Thought this might help clear up some confusion about the maize and corn products used in recipes on DC !
has been getting a lot
of publicity lately. But even before industrial agriculture dug its claws
into this versatile cereal and invented high-fructose corn syrup, cultures around the world had devised myriad techniques for consuming every edible part
of the plant. In Zimbabwe, you can buy roasted maize
by the side of the road, or bags of popped maize, called maputi
. Finely ground white maize (mealie-meal) is used to make the staple dish, sadza
, as well as a thin porridge commonly eaten for breakfast. A Zimbabwean could easily eat corn three times a day
Another corn permutation
, common in southern Africa as well as the southern U.S. and Mexico – not to mention a food that kept the colonists alive in New England – is samp
. Much has been written in an attempt to explain the difference between samp, hominy
and grits, a task complicated by regional usages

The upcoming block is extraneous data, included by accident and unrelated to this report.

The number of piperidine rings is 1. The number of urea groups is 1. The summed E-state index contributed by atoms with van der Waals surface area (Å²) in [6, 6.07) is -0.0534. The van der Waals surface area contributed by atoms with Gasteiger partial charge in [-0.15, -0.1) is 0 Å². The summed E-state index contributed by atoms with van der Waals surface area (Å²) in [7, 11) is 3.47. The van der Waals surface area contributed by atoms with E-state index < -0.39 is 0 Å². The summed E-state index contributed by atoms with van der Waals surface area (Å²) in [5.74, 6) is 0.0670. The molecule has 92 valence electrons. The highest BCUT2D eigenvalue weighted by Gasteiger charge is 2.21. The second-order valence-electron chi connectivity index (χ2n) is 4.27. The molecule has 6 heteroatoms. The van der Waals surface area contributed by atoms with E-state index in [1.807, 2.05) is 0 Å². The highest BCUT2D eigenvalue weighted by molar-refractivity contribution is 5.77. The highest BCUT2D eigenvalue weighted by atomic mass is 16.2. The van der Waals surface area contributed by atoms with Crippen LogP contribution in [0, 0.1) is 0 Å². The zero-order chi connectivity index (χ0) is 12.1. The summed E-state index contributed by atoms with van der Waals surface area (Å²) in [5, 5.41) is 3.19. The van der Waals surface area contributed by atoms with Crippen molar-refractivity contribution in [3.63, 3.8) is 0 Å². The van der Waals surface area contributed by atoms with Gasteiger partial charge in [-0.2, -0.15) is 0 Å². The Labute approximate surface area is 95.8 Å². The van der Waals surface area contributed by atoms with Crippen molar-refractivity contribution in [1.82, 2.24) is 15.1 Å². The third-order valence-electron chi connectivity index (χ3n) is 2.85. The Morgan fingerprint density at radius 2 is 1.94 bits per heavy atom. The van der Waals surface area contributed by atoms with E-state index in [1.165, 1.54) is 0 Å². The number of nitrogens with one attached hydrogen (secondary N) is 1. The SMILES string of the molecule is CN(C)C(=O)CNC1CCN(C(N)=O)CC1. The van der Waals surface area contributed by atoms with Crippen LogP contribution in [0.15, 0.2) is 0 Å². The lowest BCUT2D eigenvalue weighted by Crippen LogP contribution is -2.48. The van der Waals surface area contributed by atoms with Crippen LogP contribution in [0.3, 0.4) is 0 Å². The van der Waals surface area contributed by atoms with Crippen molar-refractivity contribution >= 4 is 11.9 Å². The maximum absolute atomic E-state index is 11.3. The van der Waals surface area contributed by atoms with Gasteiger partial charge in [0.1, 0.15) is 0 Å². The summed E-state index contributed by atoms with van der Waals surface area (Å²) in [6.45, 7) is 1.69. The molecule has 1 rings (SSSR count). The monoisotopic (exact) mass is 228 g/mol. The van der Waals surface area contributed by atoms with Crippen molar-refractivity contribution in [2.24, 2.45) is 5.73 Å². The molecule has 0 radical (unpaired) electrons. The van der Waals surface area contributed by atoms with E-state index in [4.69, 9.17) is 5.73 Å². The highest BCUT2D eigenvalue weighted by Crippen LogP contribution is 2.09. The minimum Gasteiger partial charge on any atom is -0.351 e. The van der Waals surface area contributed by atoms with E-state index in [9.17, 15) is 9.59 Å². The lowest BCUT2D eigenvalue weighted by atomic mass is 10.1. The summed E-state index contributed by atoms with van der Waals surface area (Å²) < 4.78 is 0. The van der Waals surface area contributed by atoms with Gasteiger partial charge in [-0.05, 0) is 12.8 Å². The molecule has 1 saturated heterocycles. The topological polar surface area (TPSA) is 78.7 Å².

of these terms within the U.S. Here is how I distinguish between them:
is dried, whole kernels
of corn whose skins (or hulls) and germs (the little bit inside the kernel) have been removed.
is the same thing, except the kernels are cracked
into a few pieces.
are ground hominy
. Mealie-meal and polenta (typically made from yellow corn, instead of white) both differ from grits in that the hull and germ
are not removed before grinding the dried kernels.
Samp is typically paired with dried beans
in southern Africa. In fact, you can often buy the soulmates packaged together in one bag. In South Africa, samp and beans (umngqusho
) is a traditional dish of the Xhosa people, and was supposedly one of Nelson Mandela’s favorite meals
growing up. You can serve cooked samp and beans with sautéed or fried onions, with butter, or with any sauce of your choosing.